dc.titleEmergency department utilization in Tennessee 1990 - 1998en_GB
dc.contributor.authorScherubel, Janeten_US
dc.author.detailsJanet Scherubel, PhD, University of Memphis Loewenberg School of Nursing, Memphis, Tennessee, USA, email: jscherub@memphis.eduen_US
dc.identifier.urihttp://hdl.handle.net/10755/164580-
dc.description.abstractSpecific Aims: The purpose of this study was to examine the influence of managed care on Emergency Department (ED) utilization in Tennessee over a nine-year period. Specific hypotheses were: 1) There was no change in (ED) organization, 2) There were no decreases in available ED services; 3) There was a significant decrease in ED visits; 4) There was a significant decrease in ED nursing staff. Hypotheses were tested at the hospital, county, region and state level. Sample: The ED sample (n=120) represented over 96% of total EDs within TN during the study period. Data were derived from nine years of hospital data tapes (Tennessee Department of Health, 1990-1998). The tapes provide extensive annual hospital and nursing resource utilization data. Prior research (Chang, 1992; Scherubel, 1997) demonstrated the data to be reliable and valid for the intended purposes through the use of conventional "data cleaning" programs, related studies, and analyses of one county's hospital resource utilization. Analyses were presented regionally to validate results (Scherubel, 1997). Procedures: All data were coded to protect individual institutions. The University IRB approved the study. Data analyses were conducted using SPSS-PC. Analyses: Initially, all variables were analyzed using descriptive statistics. Next, specific hypotheses were tested. The independent variable was the implementation of TennCare, January 1994. Dependent variables included: ED organization type, ED services, ED visits, and ED nursing personnel data. Statistical tests included Cochran's Q for categorical data and repeated measures ANOVA for interval data. The alpha level was .01. Results: Data were available from 120 hospitals across 6 state regions and 99 counties depending on the year studied. Wide variability in health care services was found across the state ranging from several counties with no hospitals (or EDs) to urban counties with 17 hospitals and associated EDs. Significant decreases were seen in ED services at the regional and county and level, particularly in rural areas. In contrast to managed care goals, ED visits remained stable or significantly increased. There were no significant changes in ED professional nursing staff, yet ancillary ED nursing personnel declined significantly. Study results will be discussed and health policy issues identified.en_GB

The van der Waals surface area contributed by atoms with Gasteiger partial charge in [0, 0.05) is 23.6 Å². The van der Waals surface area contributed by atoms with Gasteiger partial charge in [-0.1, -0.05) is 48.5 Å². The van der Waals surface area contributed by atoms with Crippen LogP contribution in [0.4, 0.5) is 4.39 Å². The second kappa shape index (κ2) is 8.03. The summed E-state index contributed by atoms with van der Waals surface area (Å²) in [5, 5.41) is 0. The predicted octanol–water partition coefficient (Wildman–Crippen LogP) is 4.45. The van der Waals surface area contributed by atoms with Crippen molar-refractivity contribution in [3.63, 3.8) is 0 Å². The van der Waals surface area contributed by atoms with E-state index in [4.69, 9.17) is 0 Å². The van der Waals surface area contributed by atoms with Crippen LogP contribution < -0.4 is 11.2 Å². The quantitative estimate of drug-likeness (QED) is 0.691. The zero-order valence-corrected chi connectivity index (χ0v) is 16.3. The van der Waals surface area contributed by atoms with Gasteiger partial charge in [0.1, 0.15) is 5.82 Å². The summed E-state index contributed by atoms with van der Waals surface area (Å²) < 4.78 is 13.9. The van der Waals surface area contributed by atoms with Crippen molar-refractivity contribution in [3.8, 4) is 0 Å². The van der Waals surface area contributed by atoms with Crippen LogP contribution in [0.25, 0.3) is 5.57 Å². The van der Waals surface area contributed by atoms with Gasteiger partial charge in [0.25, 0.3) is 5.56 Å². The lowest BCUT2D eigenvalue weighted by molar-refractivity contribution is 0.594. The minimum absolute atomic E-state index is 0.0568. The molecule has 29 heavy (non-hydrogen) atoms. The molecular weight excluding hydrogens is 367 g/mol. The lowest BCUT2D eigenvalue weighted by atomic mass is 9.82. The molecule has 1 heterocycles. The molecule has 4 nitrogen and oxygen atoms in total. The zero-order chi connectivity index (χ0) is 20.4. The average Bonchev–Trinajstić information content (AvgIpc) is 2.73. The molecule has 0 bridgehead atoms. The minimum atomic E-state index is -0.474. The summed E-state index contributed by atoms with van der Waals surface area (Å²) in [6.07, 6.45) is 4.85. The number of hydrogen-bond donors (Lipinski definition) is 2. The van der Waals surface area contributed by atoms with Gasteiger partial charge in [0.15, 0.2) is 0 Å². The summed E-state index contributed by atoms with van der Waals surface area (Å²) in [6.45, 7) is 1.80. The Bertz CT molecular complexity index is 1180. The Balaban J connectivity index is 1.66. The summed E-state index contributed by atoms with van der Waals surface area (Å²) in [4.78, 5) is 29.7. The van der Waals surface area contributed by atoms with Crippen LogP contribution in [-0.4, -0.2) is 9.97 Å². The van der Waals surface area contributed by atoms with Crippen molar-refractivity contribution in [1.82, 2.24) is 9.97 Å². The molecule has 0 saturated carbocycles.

dc.date.available2011-10-27T14:33:54Z-
dc.date.issued2011-10-27en_GB
dc.date.accessioned2011-10-27T14:33:54Z-
dc.conference.hostSouthern Nursing Research Societyen_US
dc.description.noteThis is an abstract-only submission. If the author has submitted a full-text item based on this abstract, you may find it by browsing the Virginia Henderson Global Nursing e-Repository by author. If author contact information is available in this abstract, please feel free to contact him or her with your queries regarding this submission. Alternatively, please contact the conference host, journal, or publisher (according to the circumstance) for further details regarding this item. If a citation is listed in this record, the item has been published and is available via open-access avenues or a journal/database subscription. Contact your library for assistance in obtaining the as-published article.-